Artificial intelligence to determine what cysts will be pancreatic cancer

A team of scientists, led by US researchers, has shown that a laboratory test using artificial intelligence tools has the potential to determine more precisely which people with pancreatic cysts will develop pancreatic cancer in the future.

The description of the tool, for now, a proof of concept, is published this Wednesday in the journal Science Translational Medicine and according to those responsible, although the results are "exciting, needs to be validated prospectively."

Called "CompCyst" (in English, for the complete analysis of cysts), this test incorporates measurements of molecular and clinical markers of the fluid of the cysts and "seems to be in the way of significantly improving conventional clinical and imaging tests," points out in a note the Johns Hopkins Medicine.

The test was developed from patient data, including those related to symptoms, computed tomography images, and molecular features such as DNA alterations within the fluid of the cyst.

Thus, the molecular profiles of a large number of pancreatic cysts (862) were evaluated, to which information from clinical and radiological data was added in a program that used artificial intelligence to classify patients into three different groups.

Those with cysts without the potential to become tumor and for which periodic monitoring would not be required; cysts that have a small risk of progressing to cancer and for which patients should receive regular monitoring; and cysts for which surgery is recommended due to the high probability of progression to cancer.

The scientists found that surgery was not necessary in 45% of the cases: this unnecessary surgery was performed because the doctors could not determine if the cysts were dangerous.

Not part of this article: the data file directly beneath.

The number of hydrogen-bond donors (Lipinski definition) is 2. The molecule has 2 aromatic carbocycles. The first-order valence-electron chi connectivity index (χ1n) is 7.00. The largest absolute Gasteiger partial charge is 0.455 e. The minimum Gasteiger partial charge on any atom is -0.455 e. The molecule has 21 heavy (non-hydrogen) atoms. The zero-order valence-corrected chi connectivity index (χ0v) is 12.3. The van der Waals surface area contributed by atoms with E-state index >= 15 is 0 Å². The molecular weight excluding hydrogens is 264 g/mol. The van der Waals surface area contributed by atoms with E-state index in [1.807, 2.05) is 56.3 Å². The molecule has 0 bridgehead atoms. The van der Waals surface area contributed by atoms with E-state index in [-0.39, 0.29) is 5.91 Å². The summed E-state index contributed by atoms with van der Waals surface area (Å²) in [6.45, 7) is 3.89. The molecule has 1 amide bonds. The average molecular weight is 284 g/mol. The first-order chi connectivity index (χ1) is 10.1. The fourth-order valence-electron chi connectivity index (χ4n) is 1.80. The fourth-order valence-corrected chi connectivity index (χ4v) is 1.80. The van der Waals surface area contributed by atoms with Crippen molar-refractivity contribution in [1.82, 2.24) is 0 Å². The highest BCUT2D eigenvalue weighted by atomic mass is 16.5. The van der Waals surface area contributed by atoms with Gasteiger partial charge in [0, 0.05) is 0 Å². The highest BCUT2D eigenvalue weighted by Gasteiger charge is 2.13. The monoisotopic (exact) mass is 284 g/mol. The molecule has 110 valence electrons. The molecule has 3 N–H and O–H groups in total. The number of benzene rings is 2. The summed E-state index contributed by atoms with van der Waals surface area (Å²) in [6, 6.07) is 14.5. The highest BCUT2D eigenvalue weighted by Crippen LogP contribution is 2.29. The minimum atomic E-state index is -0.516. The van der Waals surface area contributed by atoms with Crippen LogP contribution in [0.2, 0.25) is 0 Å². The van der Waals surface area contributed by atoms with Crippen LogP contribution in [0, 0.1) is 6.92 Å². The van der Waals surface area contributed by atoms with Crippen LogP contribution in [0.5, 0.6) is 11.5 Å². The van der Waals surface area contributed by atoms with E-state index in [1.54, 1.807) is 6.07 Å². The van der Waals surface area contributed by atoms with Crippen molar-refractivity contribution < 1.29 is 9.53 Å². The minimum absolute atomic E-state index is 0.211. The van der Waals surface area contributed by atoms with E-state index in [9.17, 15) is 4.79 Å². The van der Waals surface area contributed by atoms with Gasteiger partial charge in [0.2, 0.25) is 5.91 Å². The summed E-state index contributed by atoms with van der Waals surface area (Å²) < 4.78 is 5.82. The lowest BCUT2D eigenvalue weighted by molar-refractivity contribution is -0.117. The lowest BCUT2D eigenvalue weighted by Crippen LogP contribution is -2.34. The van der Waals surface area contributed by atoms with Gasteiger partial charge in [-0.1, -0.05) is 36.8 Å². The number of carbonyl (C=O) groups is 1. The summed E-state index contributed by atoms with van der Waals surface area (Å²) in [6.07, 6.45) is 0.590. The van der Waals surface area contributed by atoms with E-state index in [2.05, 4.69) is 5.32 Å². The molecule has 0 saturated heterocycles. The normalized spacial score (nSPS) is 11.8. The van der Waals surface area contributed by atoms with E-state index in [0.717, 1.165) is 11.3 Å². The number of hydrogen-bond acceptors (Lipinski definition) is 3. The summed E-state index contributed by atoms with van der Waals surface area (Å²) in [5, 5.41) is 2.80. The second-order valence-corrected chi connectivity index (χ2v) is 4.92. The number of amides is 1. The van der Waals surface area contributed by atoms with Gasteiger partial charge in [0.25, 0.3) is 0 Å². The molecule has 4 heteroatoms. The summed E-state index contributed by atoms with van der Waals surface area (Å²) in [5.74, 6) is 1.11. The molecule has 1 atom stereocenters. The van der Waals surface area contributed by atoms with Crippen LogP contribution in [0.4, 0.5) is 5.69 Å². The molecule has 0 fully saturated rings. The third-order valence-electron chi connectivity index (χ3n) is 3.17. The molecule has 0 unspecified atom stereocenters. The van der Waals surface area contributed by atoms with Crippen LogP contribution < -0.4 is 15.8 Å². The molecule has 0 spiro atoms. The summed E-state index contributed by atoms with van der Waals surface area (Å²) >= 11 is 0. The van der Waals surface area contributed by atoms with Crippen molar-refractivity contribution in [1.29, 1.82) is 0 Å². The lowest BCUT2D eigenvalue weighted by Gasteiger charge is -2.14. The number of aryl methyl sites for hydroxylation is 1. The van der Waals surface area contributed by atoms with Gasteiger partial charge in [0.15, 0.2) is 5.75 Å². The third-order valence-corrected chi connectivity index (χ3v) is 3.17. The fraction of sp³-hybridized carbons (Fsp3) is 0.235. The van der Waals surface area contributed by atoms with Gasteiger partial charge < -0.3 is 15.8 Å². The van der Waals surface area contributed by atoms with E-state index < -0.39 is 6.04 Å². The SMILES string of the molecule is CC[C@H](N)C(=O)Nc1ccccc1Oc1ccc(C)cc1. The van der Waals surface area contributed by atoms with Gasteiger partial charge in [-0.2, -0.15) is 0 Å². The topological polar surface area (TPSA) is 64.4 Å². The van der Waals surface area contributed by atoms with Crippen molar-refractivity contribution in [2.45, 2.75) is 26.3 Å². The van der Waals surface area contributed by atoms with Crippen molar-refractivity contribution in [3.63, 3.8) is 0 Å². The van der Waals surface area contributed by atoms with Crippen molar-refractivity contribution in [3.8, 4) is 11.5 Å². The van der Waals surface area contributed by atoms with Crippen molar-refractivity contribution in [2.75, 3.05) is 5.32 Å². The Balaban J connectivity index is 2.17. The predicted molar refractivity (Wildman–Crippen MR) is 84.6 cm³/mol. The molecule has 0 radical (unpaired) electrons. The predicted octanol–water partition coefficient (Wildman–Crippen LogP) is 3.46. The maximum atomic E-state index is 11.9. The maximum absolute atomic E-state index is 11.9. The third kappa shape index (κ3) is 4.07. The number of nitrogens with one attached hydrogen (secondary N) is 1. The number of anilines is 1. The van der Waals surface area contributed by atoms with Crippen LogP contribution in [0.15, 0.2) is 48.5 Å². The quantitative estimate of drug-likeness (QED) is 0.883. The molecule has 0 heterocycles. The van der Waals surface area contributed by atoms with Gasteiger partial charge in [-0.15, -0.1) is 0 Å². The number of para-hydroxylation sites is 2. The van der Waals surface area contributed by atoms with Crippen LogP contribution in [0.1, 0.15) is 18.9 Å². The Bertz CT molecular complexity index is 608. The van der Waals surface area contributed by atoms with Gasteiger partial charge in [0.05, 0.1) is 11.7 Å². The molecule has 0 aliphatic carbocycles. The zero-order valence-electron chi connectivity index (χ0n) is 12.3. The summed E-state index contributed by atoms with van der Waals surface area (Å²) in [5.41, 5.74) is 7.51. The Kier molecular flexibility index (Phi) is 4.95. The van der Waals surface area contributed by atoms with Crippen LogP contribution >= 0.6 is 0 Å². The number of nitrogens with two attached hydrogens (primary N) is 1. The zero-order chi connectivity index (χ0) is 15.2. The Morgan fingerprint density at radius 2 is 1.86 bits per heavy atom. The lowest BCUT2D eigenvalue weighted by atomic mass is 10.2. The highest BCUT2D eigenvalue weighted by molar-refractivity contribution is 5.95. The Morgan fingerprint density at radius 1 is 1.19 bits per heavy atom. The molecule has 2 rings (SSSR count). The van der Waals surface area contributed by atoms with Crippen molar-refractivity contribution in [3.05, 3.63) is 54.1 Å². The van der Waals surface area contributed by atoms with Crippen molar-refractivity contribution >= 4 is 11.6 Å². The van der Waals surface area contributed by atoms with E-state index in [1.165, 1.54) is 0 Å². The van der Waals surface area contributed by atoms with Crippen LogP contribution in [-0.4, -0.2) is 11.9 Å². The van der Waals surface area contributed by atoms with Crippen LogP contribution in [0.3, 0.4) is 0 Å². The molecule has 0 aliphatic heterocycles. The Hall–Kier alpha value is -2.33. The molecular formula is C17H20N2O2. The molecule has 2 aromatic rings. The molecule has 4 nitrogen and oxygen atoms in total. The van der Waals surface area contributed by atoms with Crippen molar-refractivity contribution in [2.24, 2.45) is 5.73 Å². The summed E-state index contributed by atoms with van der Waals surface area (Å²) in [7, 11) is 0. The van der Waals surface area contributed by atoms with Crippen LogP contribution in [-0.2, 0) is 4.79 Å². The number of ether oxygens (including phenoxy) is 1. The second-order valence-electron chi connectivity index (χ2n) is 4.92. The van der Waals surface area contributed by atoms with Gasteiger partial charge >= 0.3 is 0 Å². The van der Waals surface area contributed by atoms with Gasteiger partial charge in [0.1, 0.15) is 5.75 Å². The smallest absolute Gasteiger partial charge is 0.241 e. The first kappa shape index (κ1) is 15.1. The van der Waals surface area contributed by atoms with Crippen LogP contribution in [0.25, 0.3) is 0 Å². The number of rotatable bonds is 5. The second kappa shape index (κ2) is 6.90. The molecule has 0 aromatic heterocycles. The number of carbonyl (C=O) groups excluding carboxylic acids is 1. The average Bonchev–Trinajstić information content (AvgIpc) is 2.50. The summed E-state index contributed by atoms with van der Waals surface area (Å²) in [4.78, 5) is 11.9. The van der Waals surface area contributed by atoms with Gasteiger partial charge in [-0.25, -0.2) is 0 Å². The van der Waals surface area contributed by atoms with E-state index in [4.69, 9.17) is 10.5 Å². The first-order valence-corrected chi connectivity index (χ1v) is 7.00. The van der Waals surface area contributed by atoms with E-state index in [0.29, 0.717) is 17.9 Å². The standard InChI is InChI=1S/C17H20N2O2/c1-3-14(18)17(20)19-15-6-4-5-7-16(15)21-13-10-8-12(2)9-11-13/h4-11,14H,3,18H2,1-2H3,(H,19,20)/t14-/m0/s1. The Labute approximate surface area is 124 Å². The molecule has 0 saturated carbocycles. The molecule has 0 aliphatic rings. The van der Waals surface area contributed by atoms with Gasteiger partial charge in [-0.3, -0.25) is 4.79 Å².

If CompCyst had been used, 60 to 74% of patients - depending on the type of cyst - could have been saved from unnecessary surgery, according to the same sources.

Pancreatic cysts - sacs of fluid in the pancreas - are universal; they are found in 4% of people in their 60s and 8% of those over 70. Some 800,000 people with pancreatic cyst are identified every year in the US alone, although, the researchers say, only a small part of the these develop cancer.

Although most of these cysts are not cancerous, the dilemma facing patients and doctors is the ability to distinguish between those who are precancerous and cysts that will not progress to the tumor, says Anne Marie Lennon, one of the authors of this work and doctor at the Johns Hopkins Kimmel Cancer Center.

And, the current clinical and imaging tests "often" do not, which makes it challenging to determine which patients will not require follow-up, which ones will need it in the long term and which patients should be treated with immediate removal surgery.

That is why adds Christopher Wolfgang, virtually all people diagnosed with pancreatic cyst are followed up in the long term, and surgeons have to make risk-benefit recommendations with limited information.

"We seldom lose cancer, but it is at the expense of operating that a posteriori may not have been necessary," says Wolfgang, who sums up: this study directly addresses these fundamental problems in the management of these cysts.